I planted European ginger (Asarum europaeum) at least twenty-five years ago, drawn to its shade tolerance and shiny round leaves.
|European ginger is finally filling in and spreading|
It took ten years to establish fully, and now it’s actually spreading and appearing in placed where I never planted it. It’s a treat to find a clump of European ginger growing among daylilies along the driveway or under the shade of the crabapple.
I struggled to grow bloodroot (Sanguinaria canadensis) at first. I was attracted to the white flowers this native sends up in early spring and then captivated by its gray-green leaves with their irregular indentations.
|Bloodroot is one of the first to flower in April|
For a few years none of the rhizomes I planted survived. Now there’s an expanding patch of bloodroot in front of the crabapple, and it’s showing up a few feet away under the taller bleeding heart.
Bigroot geranium (Geranium macrorrhizum) is a bit more assertive. I must have planted some by mistake mixed with other cranesbills whose flower colors appealed to me. The more glamourous cultivars faded away, and this native species slowly spread to fill an area of around 3 by 8 feet in front of the garage. The magenta flowers are fleeting and, to me, the least interesting thing about this plant. It greets me at the gate with the distinctive spicy scent of its deeply lobed leaves.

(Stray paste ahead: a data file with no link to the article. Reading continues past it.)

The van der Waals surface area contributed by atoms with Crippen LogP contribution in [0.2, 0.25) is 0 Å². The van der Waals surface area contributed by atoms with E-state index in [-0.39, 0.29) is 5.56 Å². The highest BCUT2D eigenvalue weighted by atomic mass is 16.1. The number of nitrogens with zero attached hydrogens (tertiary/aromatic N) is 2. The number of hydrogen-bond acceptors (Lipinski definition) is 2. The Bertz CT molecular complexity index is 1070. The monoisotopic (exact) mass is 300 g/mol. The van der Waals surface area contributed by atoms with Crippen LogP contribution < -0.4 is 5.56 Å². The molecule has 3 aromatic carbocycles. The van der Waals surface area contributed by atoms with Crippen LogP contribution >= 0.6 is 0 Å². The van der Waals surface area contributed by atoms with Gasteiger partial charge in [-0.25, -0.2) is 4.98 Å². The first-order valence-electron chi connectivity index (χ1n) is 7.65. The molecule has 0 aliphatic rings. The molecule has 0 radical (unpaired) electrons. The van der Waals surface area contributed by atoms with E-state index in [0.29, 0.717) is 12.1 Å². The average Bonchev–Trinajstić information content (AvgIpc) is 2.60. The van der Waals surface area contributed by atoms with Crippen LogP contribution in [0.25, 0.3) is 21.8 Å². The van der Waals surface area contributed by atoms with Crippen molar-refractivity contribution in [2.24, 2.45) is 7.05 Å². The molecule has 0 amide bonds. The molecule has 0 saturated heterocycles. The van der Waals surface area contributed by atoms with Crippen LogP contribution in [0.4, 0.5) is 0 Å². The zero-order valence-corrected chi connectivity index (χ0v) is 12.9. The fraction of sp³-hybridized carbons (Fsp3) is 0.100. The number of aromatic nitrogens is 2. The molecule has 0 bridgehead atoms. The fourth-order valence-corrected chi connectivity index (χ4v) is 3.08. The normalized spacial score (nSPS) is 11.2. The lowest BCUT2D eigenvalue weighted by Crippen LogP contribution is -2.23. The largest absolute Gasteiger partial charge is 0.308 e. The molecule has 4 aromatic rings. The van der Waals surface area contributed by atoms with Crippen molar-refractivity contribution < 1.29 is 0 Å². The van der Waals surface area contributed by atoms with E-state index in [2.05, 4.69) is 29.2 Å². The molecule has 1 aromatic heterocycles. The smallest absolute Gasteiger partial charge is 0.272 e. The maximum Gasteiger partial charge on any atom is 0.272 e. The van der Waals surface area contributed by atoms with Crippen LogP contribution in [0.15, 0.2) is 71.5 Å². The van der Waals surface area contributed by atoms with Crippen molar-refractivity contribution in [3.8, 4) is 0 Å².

|Bigroot geranium toughs it out in a dry, sunny spot|
Meadow rue (Thalictrum rochebrunianum), another native, has very slowly spread to form a group under the big red oak. A related species is named “aquiliegiifolium” for its leaves’ resemblance to columbine’s. Mine too has blue-green round columbine-like leaves. Unlike the columbine foliage in my yard, though, its leaves stay fresh through the season and don’t succumb to leafminers. The sprays of tiny lavender flowers last for several weeks in midsummer.
|Meadow rue flowers attract bees|
These plants fill a difficult niche at the base of the tree where the soil is often dry. Gradually new plants have taken hold farther out from the trunk. Although they’re 5 feet tall, they’re so delicate that they don’t hide the peonies and shrubs behind them.
Thanks to some combination of light, soil conditions, available moisture, and their plant surroundings, these plants have expanded their numbers and formed stable colonies. With these groupings, I’m crossing over from planting where I think plants should go to letting them choose their own places. They look great in the spots they’ve found for themselves.